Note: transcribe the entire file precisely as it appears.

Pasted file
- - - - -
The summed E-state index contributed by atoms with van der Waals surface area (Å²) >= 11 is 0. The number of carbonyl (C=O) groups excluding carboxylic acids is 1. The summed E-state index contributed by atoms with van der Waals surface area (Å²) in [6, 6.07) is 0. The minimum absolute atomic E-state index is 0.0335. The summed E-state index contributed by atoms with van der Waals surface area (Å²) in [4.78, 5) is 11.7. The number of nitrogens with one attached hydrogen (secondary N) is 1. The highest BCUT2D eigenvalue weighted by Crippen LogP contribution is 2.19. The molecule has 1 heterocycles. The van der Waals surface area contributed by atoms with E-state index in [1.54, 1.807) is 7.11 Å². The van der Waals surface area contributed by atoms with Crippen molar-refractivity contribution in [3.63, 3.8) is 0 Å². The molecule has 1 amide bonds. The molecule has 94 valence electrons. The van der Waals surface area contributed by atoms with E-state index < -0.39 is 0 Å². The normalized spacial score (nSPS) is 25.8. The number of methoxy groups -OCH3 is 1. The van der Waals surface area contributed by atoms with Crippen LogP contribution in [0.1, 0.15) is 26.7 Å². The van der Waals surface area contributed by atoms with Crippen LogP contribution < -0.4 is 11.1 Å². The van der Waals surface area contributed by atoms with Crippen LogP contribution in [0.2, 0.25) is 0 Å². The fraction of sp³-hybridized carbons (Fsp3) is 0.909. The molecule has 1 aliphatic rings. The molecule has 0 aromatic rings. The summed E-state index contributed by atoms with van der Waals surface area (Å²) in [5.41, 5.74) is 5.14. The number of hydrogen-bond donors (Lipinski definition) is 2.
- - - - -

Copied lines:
The summed E-state index contributed by atoms with van der Waals surface area (Å²) >= 11 is 0. The number of carbonyl (C=O) groups excluding carboxylic acids is 1. The summed E-state index contributed by atoms with van der Waals surface area (Å²) in [6, 6.07) is 0. The minimum absolute atomic E-state index is 0.0335. The summed E-state index contributed by atoms with van der Waals surface area (Å²) in [4.78, 5) is 11.7. The number of nitrogens with one attached hydrogen (secondary N) is 1. The highest BCUT2D eigenvalue weighted by Crippen LogP contribution is 2.19. The molecule has 1 heterocycles. The van der Waals surface area contributed by atoms with E-state index in [1.54, 1.807) is 7.11 Å². The van der Waals surface area contributed by atoms with Crippen molar-refractivity contribution in [3.63, 3.8) is 0 Å². The molecule has 1 amide bonds. The molecule has 94 valence electrons. The van der Waals surface area contributed by atoms with E-state index < -0.39 is 0 Å². The normalized spacial score (nSPS) is 25.8. The number of methoxy groups -OCH3 is 1. The van der Waals surface area contributed by atoms with Crippen LogP contribution in [0.1, 0.15) is 26.7 Å². The van der Waals surface area contributed by atoms with Crippen LogP contribution < -0.4 is 11.1 Å². The van der Waals surface area contributed by atoms with Crippen LogP contribution in [0.2, 0.25) is 0 Å². The fraction of sp³-hybridized carbons (Fsp3) is 0.909. The molecule has 1 aliphatic rings. The molecule has 0 aromatic rings. The summed E-state index contributed by atoms with van der Waals surface area (Å²) in [5.41, 5.74) is 5.14. The number of hydrogen-bond donors (Lipinski definition) is 2.